Spiced Pantry Subscription Box Review + Coupon – May 2016
Spiced Pantry is a monthly subscription box that allows you to explore global cooking at home. Each month features ingredients and recipes from a different part of the world.
Spiced Pantry kindly sent us this box at no charge for review purposes. (Check out the review process post to learn more about how we review boxes.)
The Subscription Box: Spiced Pantry
The Cost: $19 + $3.75 shipping
COUPON: Save 20% off your first box with code MSA20
The Products: Recipes and spices, spice mixes, and pantry items such as grains, legumes, dried mushrooms, nuts, flours, etc., that are designed to be used in the recipes. You get 4 ingredients and 4 recipes per month, and the spices should be in large enough quantities to make the recipes at least a few times.
Ships to: US
Good to Know: Month-to-Month subscribers can skip a month by logging into their online accounts. Skips are not available for 3- and 6-month subscriptions at this time. Also: you can opt for a regular or vegetarian subscription (vegetarian subscriptions won’t have meat ingredients in the recipes).
Check out lots of food-related boxes in the Food Subscription Box Directory and make sure to add Spiced Pantry to your subscription list or wishlist!
This month’s location was Shanghai. There was an introductory card and there were two recipe cards. Recipes included egg fried rice, red cooked eggplant, Shanghai pork belly, and Shanghai fried noodles. (This was obviously not the vegetarian version of the box…)
Also, just want to note that this box smelled wonderful when I opened it.
Chinese Black Rice (6.7 oz) – Value $2.09
Black rice is fun but I never remember to buy it.
Dried Shiitake Mushrooms (0.7 oz) – Value $1.05
My husband was happy to see these. Me, not so much. I can’t eat mushrooms because they make me gag; it’s a texture thing with me. He can have them if he wants them!
Chinese Five Spice (0.75 oz) – Value $2.01
This is what made the box smell so good. I don’t have much experience with this mix other than a recent RawSpiceBar package, but this will spur us to mix up our dinner routine a little, and that’s a good thing.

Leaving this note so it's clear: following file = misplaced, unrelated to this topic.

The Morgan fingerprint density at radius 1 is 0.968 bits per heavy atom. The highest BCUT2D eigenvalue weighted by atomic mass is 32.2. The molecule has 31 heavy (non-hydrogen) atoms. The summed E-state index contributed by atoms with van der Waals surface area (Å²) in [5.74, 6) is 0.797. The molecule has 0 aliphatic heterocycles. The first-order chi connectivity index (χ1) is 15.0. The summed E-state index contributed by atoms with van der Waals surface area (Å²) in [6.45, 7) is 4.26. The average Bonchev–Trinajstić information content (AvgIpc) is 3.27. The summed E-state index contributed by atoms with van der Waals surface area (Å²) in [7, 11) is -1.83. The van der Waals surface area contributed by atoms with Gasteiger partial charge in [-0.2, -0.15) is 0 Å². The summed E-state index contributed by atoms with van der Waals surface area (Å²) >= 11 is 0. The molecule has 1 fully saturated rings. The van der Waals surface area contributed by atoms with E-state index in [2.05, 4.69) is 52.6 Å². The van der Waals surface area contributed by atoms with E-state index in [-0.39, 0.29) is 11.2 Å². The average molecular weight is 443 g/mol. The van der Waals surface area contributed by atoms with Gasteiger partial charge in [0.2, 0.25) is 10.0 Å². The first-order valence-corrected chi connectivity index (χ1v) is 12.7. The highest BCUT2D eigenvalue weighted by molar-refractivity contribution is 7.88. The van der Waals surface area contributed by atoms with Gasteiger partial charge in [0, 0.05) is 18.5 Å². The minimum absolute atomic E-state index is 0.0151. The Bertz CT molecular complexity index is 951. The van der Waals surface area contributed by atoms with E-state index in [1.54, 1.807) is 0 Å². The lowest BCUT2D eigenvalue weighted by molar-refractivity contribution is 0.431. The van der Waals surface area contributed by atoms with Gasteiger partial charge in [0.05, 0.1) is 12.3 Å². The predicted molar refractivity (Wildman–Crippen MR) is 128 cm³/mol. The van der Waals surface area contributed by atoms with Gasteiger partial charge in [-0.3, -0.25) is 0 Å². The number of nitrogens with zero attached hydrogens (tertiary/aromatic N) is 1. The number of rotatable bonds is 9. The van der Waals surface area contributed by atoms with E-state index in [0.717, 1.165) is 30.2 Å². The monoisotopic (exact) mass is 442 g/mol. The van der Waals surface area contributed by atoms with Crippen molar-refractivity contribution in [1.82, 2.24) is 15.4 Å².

Dried Chiles (0.3 oz) – Value $0.54
Always happy to see dried hot peppers. We use them a lot.
Although it is suggested on the information card to make every dish at once and invite friends over to try the food too, there are a couple of reasons we opted not to do that.
One, I am a vegetarian and can’t stand mushrooms. Two, all of the dishes involved the use of woks. We only have one wok and we really only have room on the stove for one wok. But, stir fried dishes really need to be served while they are still hot, and they require a lot of attention. It would be difficult to manage four woks at once even if you did have the room.
So, we took the ingredients provided and made two vegetarian meals out of them on two successive nights.
Red Cooked Eggplant
First we made the red cooked eggplant. The directions said to fry the eggplant, but eggplant soaks up a lot of oil and oil has a lot of calories, so we opted to bake the eggplant for most of the cooking time.
Then we followed the rest of the recipe basically as described, heating ginger, garlic, dried chilies, and the white parts of scallions in oil in the wok, followed by adding the eggplant, broth, and some ingredients to make a sauce (including some of the five spice powder). The end of that is what you see above (my husband forgot to take pictures while he was cooking and I was in the basement working out so I wasn’t there to remind him…sorry about that).
After that, we topped with the green parts of scallions and served over brown rice. I really liked this dish. It was definitely spicy from the chilies although you can control that, to a degree, by using more or fewer of them. If we had it to do again, we might add some kind of protein to it (tofu or black beans or something). I don’t get to eat Asian food too often because there are a lot of surprising non-vegetarian ingredients in restaurant dishes, so cooking at home is one of the only times I can experience these flavor and ingredient combinations.
Egg Fried Rice
Next we made the egg fried rice. We knew that fried rice wouldn’t be enough food on its own so we cooked some tofu in the wok first. (Oh yeah, and we had cooked the black rice the day before and refrigerated it.)
Here is the rice in the wok with a couple of eggs.
And now we have added the tofu back in to heat it back up. Note: this dish was supposed to have frozen peas in it. We were halfway done eating the meal before we realized that we had forgotten the peas.
Here is the fried rice plated with the tofu and some more scallions. (These recipes were heavy on the scallions. Luckily, we like scallions.) This was a very successful attempt at making fried rice and we think the reason it worked so well was having the rice refrigerated so it didn’t stick to the wok. I like black rice but rarely think to buy it, so I was happy to see it here.
Verdict: I calculated a value of about $5.69 for the May 2016 Spiced Pantry box. Even if some of the online prices for items I linked to are lower because you are buying in bulk, I feel like you can get a much better value if you just go to the supermarket. I love the idea of this subscription, and that it has a vegetarian option, and I thought the ingredients were high quality, but I just can’t recommend paying over $20 for $5 or $6 worth of food plus recipe cards. I hope to see increased values from this subscription in the future.
What do you think of Spiced Pantry? Do you subscribe to any food or cooking boxes?